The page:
Lita On Film

Posts Tagged ‘Carey Mulligan’

Shame – NYFF 2011

In Film Reviews on October 14, 2011 at 12:39 am

Steve McQueen’s second feature reprises his collaboration with “Hunger” star Michael Fassbender, and the effect is no less spellbinding. This time, instead of starving for a cause, Fassbender plays a man at the mercy of his urges rather than in control of them: a sex addict.

In the frenetic world of New York City, it’s easy for Fassbender’s Brandon to keep his private life a secret. When a vat of pornography is discovered on his work computer, his boss doesn’t even suspect him and automatically blames an intern. Brandon has a corporate job, no friends, no family and an apartment that can only be described as antiseptic. He lives to indulge his fantasies, flirting with strangers on the subway and participating in live-action internet porn. However, McQueen doesn’t regard Brandon as demented or soulless; just the opposite, he seems to be a romantic at heart, just too screwed up to act like one.

Enter Brandon’s sister (Carey Mulligan) appropriately called Sissy, a hot mess of a singer who’s run out of places to stay. Her arrival disrupts everything Brandon has worked to solidify in his life—suddenly his apartment is dirty, his secrets are spilling out, and he’s forced to interact intimately with another human being. Sissy alludes to their shared upbringing (in Ireland, to explain the accents) without ever giving any details, but it’s clear that she’s just as damaged is he is. She also proves adept at sleeping around and being generally self destructive, which worries Brandon, but not enough to keep him from kicking her out. Several scenes hint at the possibility of incest in Brandon and Sissy’s past and, though this is never fleshed out (and McQueen wouldn’t elaborate during the press conference), there’s a queasiness to their relationship that adds even more tension to the already crackling narrative.

Eventually, after a disastrous attempt at starting a real relationship (with the excellent Nichole Beharie), Brandon is forced to confront his inability to relate to other people unless he’s paying them for sex. This really is the crux of the film, despite its already infamous smorgasbord of nudity and copulation. Brandon craves a release from his inner emptiness, but is unable to form a real relationship with anyone, so meaningless sex is the best he can do. It’s only through catastrophe that he and Sissy are able to break through their mutual alienation and begin the process of becoming normal.

McQueen’s direction is mature and sincere; he doesn’t patronize his characters or his audience, and handles his salacious subject in a completely matter-of-fact way. Fassbender is stoically mesmerizing, and doesn’t become any less credible when his facade finally cracks. Mulligan is, as usual, deceptively mature in her performance; whereas another, lesser starlet could easily cheapen the film by being histrionic, Mulligan manages to convey confusion and desperation in a way that feels raw and uncontrived. Though it’s anything but family friendly (read: do not take your parents!), this is one film every cinephile should put on their must-see list. Let the Oscar buzz begin.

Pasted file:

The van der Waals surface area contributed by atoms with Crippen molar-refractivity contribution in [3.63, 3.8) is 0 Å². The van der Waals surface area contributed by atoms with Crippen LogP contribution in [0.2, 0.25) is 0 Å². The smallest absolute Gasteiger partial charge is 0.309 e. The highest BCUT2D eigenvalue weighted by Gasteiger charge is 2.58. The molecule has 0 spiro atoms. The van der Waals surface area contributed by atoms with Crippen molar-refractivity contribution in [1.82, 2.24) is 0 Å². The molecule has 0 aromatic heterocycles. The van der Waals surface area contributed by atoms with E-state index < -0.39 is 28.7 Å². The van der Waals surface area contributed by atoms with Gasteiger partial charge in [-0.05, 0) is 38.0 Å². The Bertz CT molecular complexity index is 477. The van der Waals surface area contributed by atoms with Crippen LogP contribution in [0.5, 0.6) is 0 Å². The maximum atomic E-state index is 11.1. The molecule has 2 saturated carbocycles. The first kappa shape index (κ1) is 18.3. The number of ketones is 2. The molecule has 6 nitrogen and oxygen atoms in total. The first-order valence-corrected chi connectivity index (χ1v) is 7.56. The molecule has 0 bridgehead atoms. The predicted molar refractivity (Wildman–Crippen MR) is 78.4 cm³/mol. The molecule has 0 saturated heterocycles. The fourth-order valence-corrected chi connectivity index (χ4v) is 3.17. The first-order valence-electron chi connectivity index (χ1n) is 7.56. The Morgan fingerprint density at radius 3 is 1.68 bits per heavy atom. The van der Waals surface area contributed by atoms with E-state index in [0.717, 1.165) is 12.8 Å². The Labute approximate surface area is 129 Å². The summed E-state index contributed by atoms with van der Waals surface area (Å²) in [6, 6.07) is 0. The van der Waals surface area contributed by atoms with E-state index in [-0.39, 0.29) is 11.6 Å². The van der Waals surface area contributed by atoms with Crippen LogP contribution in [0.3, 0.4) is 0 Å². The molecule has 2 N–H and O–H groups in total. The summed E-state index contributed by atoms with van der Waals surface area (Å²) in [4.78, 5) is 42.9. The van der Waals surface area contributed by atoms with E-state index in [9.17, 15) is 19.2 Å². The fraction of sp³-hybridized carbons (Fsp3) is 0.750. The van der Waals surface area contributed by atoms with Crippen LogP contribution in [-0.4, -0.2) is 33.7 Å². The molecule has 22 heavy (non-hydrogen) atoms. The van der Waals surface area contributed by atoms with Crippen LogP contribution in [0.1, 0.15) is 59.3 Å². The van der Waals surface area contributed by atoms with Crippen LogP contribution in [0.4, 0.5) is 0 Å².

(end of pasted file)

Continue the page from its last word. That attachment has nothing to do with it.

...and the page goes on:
© Lita Robinson 2011

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Malick triumphs at Cannes *updated*

In Film News on May 22, 2011 at 7:13 pm


Terrence Malick’s enigmatic new film “The Tree of Life” has won the Palme D’Or at Cannes.

Starring Brad Pitt and Sean Penn, the ascetic director’s 5th film in about 30 years has drawn a variety of reactions from festival goers–the only thing everyone seems able to agree on is that it draws distinct parallels with Kubrick’s “2001.”

Malick is known for being incredibly shy, and did not show up for the presentation of the award.  Instead, his producers accepted it for him.  The film will open in limited release in the US this Friday, the 27th.

Jury president Robert De Niro said of Malick’s long-awaited film, “Most of us felt very clearly that it was the movie — the size, the importance, the tension, whatever you want to call it — that seemed to fit the Palme d’Or,” though he also emphasized that the jury was equally impressed with many other films screened at the festival this year.

After Lars Von Trier effectively took his own film, “Melancholia,” out of the running after a Nazi-invoking press conference, Malick’s existential epic was something of a shoo-in for the grand prize.

However, “Melancholia’s” star, Kirsten Dunst, was honored with the Best Actress accolade, and in her acceptance speech she specifically thanked Von Trier himself for helping her to be “…so brave and…so free” in her performance.  Audiences can judge for themselves when the film is released in the US on November 4th.

Best Director went to another Danish director, Nicolas Winding Refn, for his latest film “Drive,” starring Ryan Gosling and Carey Mulligan.  The film is an action thriller set in Los Angeles, and quite a departure from Refn’s last film, “Valhalla Rising” (reviewed here!) which was an almost non-verbal Viking epic set almost a thousand years ago.  Refn reportedly described Gosling as “my favorite alter ego.”  “Drive” will be released in the US on September 16th.

Other winners included the Dardenne brothers, who have won an award with every film they’ve ever taken to Cannes, and American Jeff Nichols, whose new film “Take Shelter” won in two different categories (it will be released in the US on October 7th).

For a full list of winners and more inside dirt, see Sunday’s Variety roundup of all the festival awards.  Apparently, Robert De Niro spoke French and accidentally referred to other members of the jury as “champignons” (French for “mushrooms”) instead of “champions.”  Who else wishes they could have attended?!